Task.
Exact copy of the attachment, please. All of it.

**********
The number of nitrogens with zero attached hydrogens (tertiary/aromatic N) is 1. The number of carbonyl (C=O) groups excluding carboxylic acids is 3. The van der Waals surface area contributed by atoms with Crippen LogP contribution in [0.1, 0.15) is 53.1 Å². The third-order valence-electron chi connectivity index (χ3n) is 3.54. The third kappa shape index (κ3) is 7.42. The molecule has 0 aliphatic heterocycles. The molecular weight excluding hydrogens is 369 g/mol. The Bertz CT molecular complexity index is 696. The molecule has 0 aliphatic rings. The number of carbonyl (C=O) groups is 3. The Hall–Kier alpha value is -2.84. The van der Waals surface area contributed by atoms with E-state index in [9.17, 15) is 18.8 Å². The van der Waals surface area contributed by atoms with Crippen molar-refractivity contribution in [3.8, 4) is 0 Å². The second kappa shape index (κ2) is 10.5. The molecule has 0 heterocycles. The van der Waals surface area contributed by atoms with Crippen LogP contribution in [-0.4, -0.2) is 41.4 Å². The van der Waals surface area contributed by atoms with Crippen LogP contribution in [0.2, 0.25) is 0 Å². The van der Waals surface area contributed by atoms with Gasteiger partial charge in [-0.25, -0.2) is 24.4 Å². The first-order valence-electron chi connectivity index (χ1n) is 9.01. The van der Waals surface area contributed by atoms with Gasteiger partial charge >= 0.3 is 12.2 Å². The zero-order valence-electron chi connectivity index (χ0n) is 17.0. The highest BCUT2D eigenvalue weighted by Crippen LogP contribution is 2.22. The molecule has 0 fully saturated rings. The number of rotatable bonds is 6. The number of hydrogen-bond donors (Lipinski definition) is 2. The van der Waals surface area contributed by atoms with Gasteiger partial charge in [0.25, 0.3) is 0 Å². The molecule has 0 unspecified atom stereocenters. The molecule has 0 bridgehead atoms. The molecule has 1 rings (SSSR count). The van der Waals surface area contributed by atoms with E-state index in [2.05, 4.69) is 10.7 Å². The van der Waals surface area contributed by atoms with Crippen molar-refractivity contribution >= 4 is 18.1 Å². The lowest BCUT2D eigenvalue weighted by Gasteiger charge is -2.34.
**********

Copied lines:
The number of nitrogens with zero attached hydrogens (tertiary/aromatic N) is 1. The number of carbonyl (C=O) groups excluding carboxylic acids is 3. The van der Waals surface area contributed by atoms with Crippen LogP contribution in [0.1, 0.15) is 53.1 Å². The third-order valence-electron chi connectivity index (χ3n) is 3.54. The third kappa shape index (κ3) is 7.42. The molecule has 0 aliphatic heterocycles. The molecular weight excluding hydrogens is 369 g/mol. The Bertz CT molecular complexity index is 696. The molecule has 0 aliphatic rings. The number of carbonyl (C=O) groups is 3. The Hall–Kier alpha value is -2.84. The van der Waals surface area contributed by atoms with E-state index in [9.17, 15) is 18.8 Å². The van der Waals surface area contributed by atoms with Crippen molar-refractivity contribution in [3.8, 4) is 0 Å². The second kappa shape index (κ2) is 10.5. The molecule has 0 heterocycles. The van der Waals surface area contributed by atoms with Crippen LogP contribution in [-0.4, -0.2) is 41.4 Å². The van der Waals surface area contributed by atoms with Crippen LogP contribution in [0.2, 0.25) is 0 Å². The van der Waals surface area contributed by atoms with Gasteiger partial charge in [-0.25, -0.2) is 24.4 Å². The first-order valence-electron chi connectivity index (χ1n) is 9.01. The van der Waals surface area contributed by atoms with Gasteiger partial charge >= 0.3 is 12.2 Å². The zero-order valence-electron chi connectivity index (χ0n) is 17.0. The highest BCUT2D eigenvalue weighted by Crippen LogP contribution is 2.22. The molecule has 0 fully saturated rings. The number of rotatable bonds is 6. The number of hydrogen-bond donors (Lipinski definition) is 2. The van der Waals surface area contributed by atoms with Gasteiger partial charge in [0.25, 0.3) is 0 Å². The molecule has 0 unspecified atom stereocenters. The molecule has 0 bridgehead atoms. The molecule has 1 rings (SSSR count). The van der Waals surface area contributed by atoms with E-state index in [2.05, 4.69) is 10.7 Å². The van der Waals surface area contributed by atoms with Crippen molar-refractivity contribution >= 4 is 18.1 Å². The lowest BCUT2D eigenvalue weighted by Gasteiger charge is -2.34.